- Refurbishing and expanding a shop can bring in considerable benefits, but as John Bensalhia finds out, advance planning is key to a successful outcome
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A new look is inevitable in all walks of life. Is your car on its last wheels? Time to put that bank balance into fifth gear and buy a new motor! Hair too long? Off to the barber’s or hairdressers with you for a stylish new cut! Does your house need a bit of TLC? Bring on the paints, wallpaper and new carpets! The same applies to shop refurbishment and expansion. A number of farm shops have recently invested in a brand new look.
There are many good reasons for refurbishing and expanding a shop. Product placement. Improved accessibility. Or simply to show off a modern, fresher feel to the shop. Harker’s Farm Shop in Nottinghamshire, for example, has introduced a new butchery counter, maturing fridge and deli counter, as well as new floors and cladding, upgrades to the electrics and water system, and a new production room.
Room for produce
A common reason for expansion is to accommodate the growing levels of products in the shop. The Lincoln-based Doddington Hall Farm Shop, for instance, has been extended in order to provide room for its greater range of products. The project boasts a bigger deli and an expanded butchers area, as well as a new wine shop and a space that has been created for a new range of items such as professional cookware. With more locally sourced beers and spirits, the extension is an ideal way of showcasing these new arrivals, and furthermore, the wine shop’s tasting area allows customers to sample some of the finest wines on the market.
Wakefield’s Blacker Hall Farm Shop has refurbished and expanded its butcher’s counter as a means of displaying a wider range of new products. A notable new addition is a dedicated wet fish counter that provides fresh fish and shellfish to customers. Following Blacker Hall’s partnership with Hodgsons Fish, the wet fish counter is the perfect place to sell high quality fresh Hodgsons’ catches. Another new aspect is the dry-aging cabinet that allows customers to say how long they would like their selected choice of meat to be aged.
Meanwhile, Watson Smyth Farms Ltd, which owns Tregirls Farm’s Padstow Farm Shop, has renovated a former grain mill roundhouse, converting it into a 576 square foot deli. This new facility allows the farm shop to expand its home-grown produce ranges, such as salads, casseroles and fresh sandwiches.
Planning and budget
Any project on this scale needs careful preparation and pre-planning. One of the biggest considerations is budget. The scope of the refurbishment and expansion depends on how much money is in the kitty. In many cases, a loan is the solution, and with a detailed plan that can explain how the proposed changes will bring in more custom (recouping the costs in the process), the bank will be confident enough to lend you the money.
In cases of a tighter budget, think about what resources you have at your disposal. Maybe you have enough experience and skill to work on the renovations yourself or perhaps friends or family can help pitch in.
Consider what you hope to get out of the new look. It could just be a classic case of Feng Shui. Rearranging the furniture to maximise the space at your disposal won’t break the bank. In cases of redecoration, decide on a suitable colour scheme, and shop around for affordable but high quality items that will add a fresh splash of colour to your shop.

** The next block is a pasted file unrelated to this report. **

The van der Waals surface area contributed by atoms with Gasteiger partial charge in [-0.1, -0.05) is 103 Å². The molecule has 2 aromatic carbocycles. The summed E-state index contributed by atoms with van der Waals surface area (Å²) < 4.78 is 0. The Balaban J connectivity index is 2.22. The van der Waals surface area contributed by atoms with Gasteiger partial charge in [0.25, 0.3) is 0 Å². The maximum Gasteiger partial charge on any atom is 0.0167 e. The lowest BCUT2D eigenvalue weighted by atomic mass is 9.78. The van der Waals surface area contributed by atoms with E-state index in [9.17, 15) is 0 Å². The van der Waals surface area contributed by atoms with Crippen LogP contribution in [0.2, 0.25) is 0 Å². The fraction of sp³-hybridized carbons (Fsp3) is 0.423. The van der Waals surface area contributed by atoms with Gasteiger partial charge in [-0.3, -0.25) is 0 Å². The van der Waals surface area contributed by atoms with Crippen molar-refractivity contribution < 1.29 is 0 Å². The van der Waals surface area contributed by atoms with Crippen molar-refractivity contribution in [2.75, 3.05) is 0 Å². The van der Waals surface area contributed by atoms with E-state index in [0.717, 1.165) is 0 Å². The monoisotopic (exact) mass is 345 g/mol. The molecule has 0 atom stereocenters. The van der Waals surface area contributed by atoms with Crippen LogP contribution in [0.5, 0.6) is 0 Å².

If you have enough money, or have secured a bank loan, it’s worth looking at specialist companies that can do the job for you. With experience, technology and resources at their disposal, everything can be planned and carried out to the letter from the early days of design through to the finishing touches.
HB Projects, for example, worked on Keelham Farm Shop’s new shop and café. From the original brief, HB Projects ensured that all the requirements were met, ensuring value and quality. Among the specified works were decoration, signage, tiling and vinyl floors, drylining, joinery, M&E, plus refrigeration and coldrooms.
HK Interiors also offers a full package that includes experienced design teams, state of the art software (including CAD and 3D modelling) and professional fitters. Hayward’s Farmshop used HK Interiors to work on refurbishment, creating a modern, fresh look which was done to the highest standard.
Refurbishing or expanding a farm shop is all about attracting more custom. A good method is to ask the customers directly what they want through surveys. Whether it’s online or good, old-fashioned pen and paper, a customer survey can find out key attractions and also potential improvements. The layout should also reflect the target market that you’re after. If you’re after a younger target market, a more conventional look may be regarded as too old-fashioned. The other side of this coin is to alienate an older target audience with a modern, funky look that’s too snazzy for some tastes.
Ludlow Food Centre’s new rebranding as Ludlow Farmshop has made a number of notable changes to the shop layout. Some of these have taken customer opinions on board with regards to accessibility (for example, two of the retail area counters have been removed, based on customer feedback) and reducing waiting times during busy periods.
Refurbishing and expanding a shop is a case of chicken and egg. While initial funding is required, if the project is completed to a high standard, this will be an excellent way of attracting even more custom, bringing in revenue that will not only recoup the original costs, but will add a profit on top. It’s a win-win situation for both the customer (who can be wowed by the greater selection of products and the all-new surroundings). and the business (more customers, more profits).
Definitely a change for the better.
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